Note: This document was extracted from the GIS Handbook for Dominica, prepared by CDMP.
This section of the handbook contains material developed at a special workshop with PPU. This special workshop took place at the office of PPU, in Roseau, Dominica, during the week after the Workshop on GIS and Utilities. The emphasis was on system management, practical help for a team that already has a large GIS and faces the problems of keeping it working.
File names, directory names, and file formats will be in bold. In addition, quotation marks will be used the first time a file is mentioned in the text. Commands to be executed inside a software package will be presented as a sequence of menu names, such as "File/Import/Vector."
SPANS uses many different formats for its files, but the most important distinction is between files that must be used in a specific "study area" and files that can be moved around from one study area to another. We will refer to the first kind of files as "internal files" and the second kind we will call "export format files."
|SPANS file formats: an incomplete listing|
|Purpose||Internal files||Export format files|
|set the projection, geoid, extents, classification schemes, legends, windows, and other parameters of a study area||curparam.dat
|tabular data (often linked to vector data)||*.tbb (a binary format)||*.tba (an ASCII format)|
|vector data, including
points, lines, and/or polygons
|*.vtx (locates the points)
*.top (tells how they are connected)
|*.vec (the data, in ASCII)
*.veh (a header file, describing the vector data)
|quadtree data||*.map||No equivalent|
|raster data||*.rnl (the data)||*.rnl (same file)
*.rnh (describing the data, in ASCII)
So why is SPANS so complicated? Believe it or not, it is supposed to save storage space. The geographic parameters for a study area are set just once, in "curparam.dat." Other basic parameters are also set in the basic files of the study area. The data, then, is in a set of compact, binary files which refer to the coordinate system of the study area, and which do not duplicate any other information.. The quadtree maps are especially compact, but they can not be taken away from the study area.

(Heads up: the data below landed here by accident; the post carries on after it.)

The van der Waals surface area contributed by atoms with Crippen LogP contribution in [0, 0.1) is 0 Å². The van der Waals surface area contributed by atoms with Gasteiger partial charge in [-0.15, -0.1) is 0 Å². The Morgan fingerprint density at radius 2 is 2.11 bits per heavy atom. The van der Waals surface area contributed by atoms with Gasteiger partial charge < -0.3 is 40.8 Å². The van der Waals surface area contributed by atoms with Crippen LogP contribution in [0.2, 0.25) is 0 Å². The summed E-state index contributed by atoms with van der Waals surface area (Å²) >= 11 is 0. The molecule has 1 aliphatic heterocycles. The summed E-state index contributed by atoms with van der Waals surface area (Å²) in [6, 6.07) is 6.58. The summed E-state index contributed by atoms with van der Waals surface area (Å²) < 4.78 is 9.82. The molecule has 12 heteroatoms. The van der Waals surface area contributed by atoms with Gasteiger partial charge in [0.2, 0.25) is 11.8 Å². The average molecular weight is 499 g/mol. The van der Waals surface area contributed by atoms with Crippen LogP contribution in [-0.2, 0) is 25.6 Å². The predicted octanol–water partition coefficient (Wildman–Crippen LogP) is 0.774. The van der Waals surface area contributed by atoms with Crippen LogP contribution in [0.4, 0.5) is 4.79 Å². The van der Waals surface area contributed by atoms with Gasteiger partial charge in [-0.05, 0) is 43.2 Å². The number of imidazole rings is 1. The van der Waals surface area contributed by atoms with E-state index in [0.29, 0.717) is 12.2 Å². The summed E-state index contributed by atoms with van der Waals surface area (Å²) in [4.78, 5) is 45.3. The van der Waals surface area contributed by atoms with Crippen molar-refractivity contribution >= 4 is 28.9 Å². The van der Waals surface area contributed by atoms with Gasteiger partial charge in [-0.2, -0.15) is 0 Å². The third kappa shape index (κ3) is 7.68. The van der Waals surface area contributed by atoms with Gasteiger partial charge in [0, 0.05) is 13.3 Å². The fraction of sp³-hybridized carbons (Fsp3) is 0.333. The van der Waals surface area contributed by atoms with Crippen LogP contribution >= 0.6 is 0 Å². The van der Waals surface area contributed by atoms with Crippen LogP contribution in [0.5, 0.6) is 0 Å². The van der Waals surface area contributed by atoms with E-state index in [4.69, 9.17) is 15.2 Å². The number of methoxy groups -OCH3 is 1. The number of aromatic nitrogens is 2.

SPANS is conceived as an records system, with a great deal of information saved for the long term with rigourous georeferencing and quick access.. The vector sets, tables, and quadtrees of a study area are supposed to work together as a spatial database. Properly managed, such a database would allow you to make queries such as, "How many house lots will touch on a pipeline if we run it on the east side of the road?"
This data structure can serve the purposes of Physical Planning Unit, if you proceed methodically:
For example, someone has digitized all the roads of Dominica. During the digitizing, there were various files created (No, they are not listed above) but the only ones that matter are the final result, files named "roads.vec" "roads.veh" and, if the digitizing included database information, a file named "roads.tba."
Suppose you create a new study area, called "Picard." It has a basemap covering from Portsmouth south to Petite Baie. You copy the vector file set Roads.* to the Picard directory and then, in SPANS, you do File/Import/Lines/roads.
That command uses roads.veh and roads.vec to create roads.top and roads.vtx in the study area of Picard. Roads.tba, if it is there, gets converted into roads.tbb. Now your study area has the portions of the roads that fall within your basemap. The rest of the original files (*.vec ,*.veh, *.tba) are either irrelevant or redundant. Erase them. From Picard. (Remember, you left the originals in the common directory, right?)
By contrast with SPANS, IDRISI is conceived as a modeling and image-processing software. Individual files may be created and destroyed much more freely, georeferencing is kept for each file, and record-keeping is simple. If you ask IDRISI to list your maps, it reads the hard drive for the current subdirectory at that very moment. Similarly, if you open an IDRISI module such as "display" and the module needs to tell you what maps are available to display, IDRISI reads the hard drive again. IDRISI does not keep internal lists or file formats limited to an individual study area.